Once the model is built, on visualizing the results, we get the following graph.

As it is clearly seen, by trying to fit a straight line on a non-linear dataset, there is no relationship that is derived by the Machine Learning model. Thus, we need to go for Polynomial Regression to get a relationship between the variables.

Step 3: Polynomial Regression Model

In this next step, we shall fit a Polynomial Regression model on this dataset and visualize the results. For this, we import another Class from the sklearn module named as PolynomialFeatures in which we give the degree of the polynomial equation to be built. Then the LinearRegression class is used to fit the Polynomial equation to the dataset.

from sklearn.preprocessing import PolynomialFeatures

from sklearn.linear_model import LinearRegression

poly_reg = PolynomialFeatures(degree = 2)

X_poly = poly_reg.fit_transform(X)

lin_reg = LinearRegression(), y)

In the above case, we have given the degree of the polynomial equation to be equal to 2. On plotting the graph, we see that there is some sort of curve that is derived but still there is much deviation from the real data (in red) and the predicted curve points (in green). Thus, in the next step we shall increase the degree of the polynomial to higher numbers such as 3 & 4 and then compare it with each other.

On comparing the results of the Polynomial Regression with degrees 3 and 4, we see that as the degree increases, the model trains well with the data. Thus, we can infer that a higher degree enables the Polynomial equation to fit more accurately on the training data. However, this is the perfect case of overfitting. Thus, it becomes important to choose the value of n precisely to prevent overfitting.

What is Overfitting?

As the name says, Overfitting is termed as a situation in statistics when a function (or a Machine Learning model in this case) is too closely fit on to a set of limited data points. This causes the function to perform poorly with new data points.

In Machine Learning if a model is said to be overfitting on a given set of training data points, then when the same model is introduced to a completely new set of points (say the test dataset), then it performs very badly on it as the overfitting model hasn’t generalized well with the data and is only overfitting on the training data points.

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In polynomial regression, there is a good chance of the model getting overfit on the training data as the degree of the polynomial is increased. In the example shown above, we see a typical case of overfitting in polynomial regression which can be corrected with only a trial-and-error basis for choosing the optimal value of the degree.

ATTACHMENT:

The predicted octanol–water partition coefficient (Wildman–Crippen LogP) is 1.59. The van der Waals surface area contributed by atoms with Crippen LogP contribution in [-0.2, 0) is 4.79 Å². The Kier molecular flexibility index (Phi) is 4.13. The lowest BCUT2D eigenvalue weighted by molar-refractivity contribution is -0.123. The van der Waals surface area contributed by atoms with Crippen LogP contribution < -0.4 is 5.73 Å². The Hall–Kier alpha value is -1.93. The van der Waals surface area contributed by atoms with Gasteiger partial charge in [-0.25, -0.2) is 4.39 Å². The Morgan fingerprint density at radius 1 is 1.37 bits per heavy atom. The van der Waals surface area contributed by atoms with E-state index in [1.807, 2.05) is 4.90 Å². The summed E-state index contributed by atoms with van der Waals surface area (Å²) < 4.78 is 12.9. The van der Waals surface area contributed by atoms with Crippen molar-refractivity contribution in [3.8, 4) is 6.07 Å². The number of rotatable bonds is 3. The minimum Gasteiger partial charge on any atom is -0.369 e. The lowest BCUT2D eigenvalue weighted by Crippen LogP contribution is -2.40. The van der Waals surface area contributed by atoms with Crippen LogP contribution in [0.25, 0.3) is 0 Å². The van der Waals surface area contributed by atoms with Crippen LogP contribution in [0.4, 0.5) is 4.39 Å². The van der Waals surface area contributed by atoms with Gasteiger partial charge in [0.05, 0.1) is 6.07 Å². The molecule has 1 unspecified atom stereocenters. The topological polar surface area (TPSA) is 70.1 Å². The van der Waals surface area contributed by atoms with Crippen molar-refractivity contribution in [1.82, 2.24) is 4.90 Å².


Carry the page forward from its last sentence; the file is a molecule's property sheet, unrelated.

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To conclude, Polynomial Regression is utilized in many situations where there is a non-linear relationship between the dependent and independent variables. Though this algorithm suffers from sensitivity towards outliers, it can be corrected by treating them before fitting the regression line. Thus, in this article, we have been introduced to the concept of Polynomial Regression along with an example of its implementation in Python Programming on a simple dataset.

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What do you mean by linear regression?

Linear regression is a type of predictive numerical analysis through which we can find the value of an unknown variable with the help of a dependent variable. It also explains the connection between one dependent and one or more independent variables. Linear regression is a statistical technique for demonstrating a link between two variables. Linear regression plots a trend line from a set of data points. Linear regression can be used to generate a prediction model from seemingly random data, such as cancer diagnoses or stock prices. There are several methods for calculating linear regression. The ordinary least-squares approach, which estimates unknown variables in data and visually transforms into the sum of the vertical distances between the data points and the trend line, is one of the most prevalent.

What are some of Linear Regression's drawbacks?

In most cases, regression analysis is used in research to establish that there is a link between variables. However, correlation does not imply causation since a link between two variables does not imply that one causes the other to happen. Even a line in a basic linear regression that suits the data points well may not ensure a relationship between circumstances and logical outcomes. Using a linear regression model, you may determine whether or not there is any correlation between variables. Extra investigation and statistical analysis will be required to determine the exact nature of the link and whether one variable causes the other.

What are the basic assumptions of linear regression?

In linear regression, there are three key assumptions. The dependent and independent variables must, first and foremost, have a linear connection. A scatter plot of the dependent and independent variables is used to check this relationship. Second, there should be minimal or zero multi-collinearity between the independent variables in the dataset. It implies that the independent variables are unrelated. The value must be limited, which is determined by the domain requirement. Homoscedasticity is the third factor. The assumption that errors are evenly distributed is one of the most essential assumptions.